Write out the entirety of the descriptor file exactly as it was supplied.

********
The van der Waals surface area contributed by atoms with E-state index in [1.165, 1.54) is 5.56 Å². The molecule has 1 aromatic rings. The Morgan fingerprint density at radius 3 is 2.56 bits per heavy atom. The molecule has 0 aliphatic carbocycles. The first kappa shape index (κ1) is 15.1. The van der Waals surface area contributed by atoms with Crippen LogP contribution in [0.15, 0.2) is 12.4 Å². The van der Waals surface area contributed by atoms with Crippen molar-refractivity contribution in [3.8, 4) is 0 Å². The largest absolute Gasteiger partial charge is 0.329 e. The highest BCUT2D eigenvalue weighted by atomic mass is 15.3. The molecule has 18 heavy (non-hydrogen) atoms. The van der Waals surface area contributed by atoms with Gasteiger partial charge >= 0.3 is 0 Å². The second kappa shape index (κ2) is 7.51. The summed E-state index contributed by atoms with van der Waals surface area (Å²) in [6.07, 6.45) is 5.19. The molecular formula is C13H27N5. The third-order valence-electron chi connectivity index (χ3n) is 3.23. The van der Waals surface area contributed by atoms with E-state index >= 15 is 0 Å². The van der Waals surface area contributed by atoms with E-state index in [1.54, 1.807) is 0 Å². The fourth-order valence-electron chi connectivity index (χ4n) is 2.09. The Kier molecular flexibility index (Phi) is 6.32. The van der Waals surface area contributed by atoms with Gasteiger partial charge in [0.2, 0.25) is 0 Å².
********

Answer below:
The van der Waals surface area contributed by atoms with E-state index in [1.165, 1.54) is 5.56 Å². The molecule has 1 aromatic rings. The Morgan fingerprint density at radius 3 is 2.56 bits per heavy atom. The molecule has 0 aliphatic carbocycles. The first kappa shape index (κ1) is 15.1. The van der Waals surface area contributed by atoms with Crippen LogP contribution in [0.15, 0.2) is 12.4 Å². The van der Waals surface area contributed by atoms with Crippen molar-refractivity contribution in [3.8, 4) is 0 Å². The largest absolute Gasteiger partial charge is 0.329 e. The highest BCUT2D eigenvalue weighted by atomic mass is 15.3. The molecule has 18 heavy (non-hydrogen) atoms. The van der Waals surface area contributed by atoms with Gasteiger partial charge >= 0.3 is 0 Å². The second kappa shape index (κ2) is 7.51. The summed E-state index contributed by atoms with van der Waals surface area (Å²) in [6.07, 6.45) is 5.19. The molecular formula is C13H27N5. The third-order valence-electron chi connectivity index (χ3n) is 3.23. The van der Waals surface area contributed by atoms with E-state index >= 15 is 0 Å². The van der Waals surface area contributed by atoms with E-state index in [1.54, 1.807) is 0 Å². The fourth-order valence-electron chi connectivity index (χ4n) is 2.09. The Kier molecular flexibility index (Phi) is 6.32. The van der Waals surface area contributed by atoms with Gasteiger partial charge in [0.2, 0.25) is 0 Å².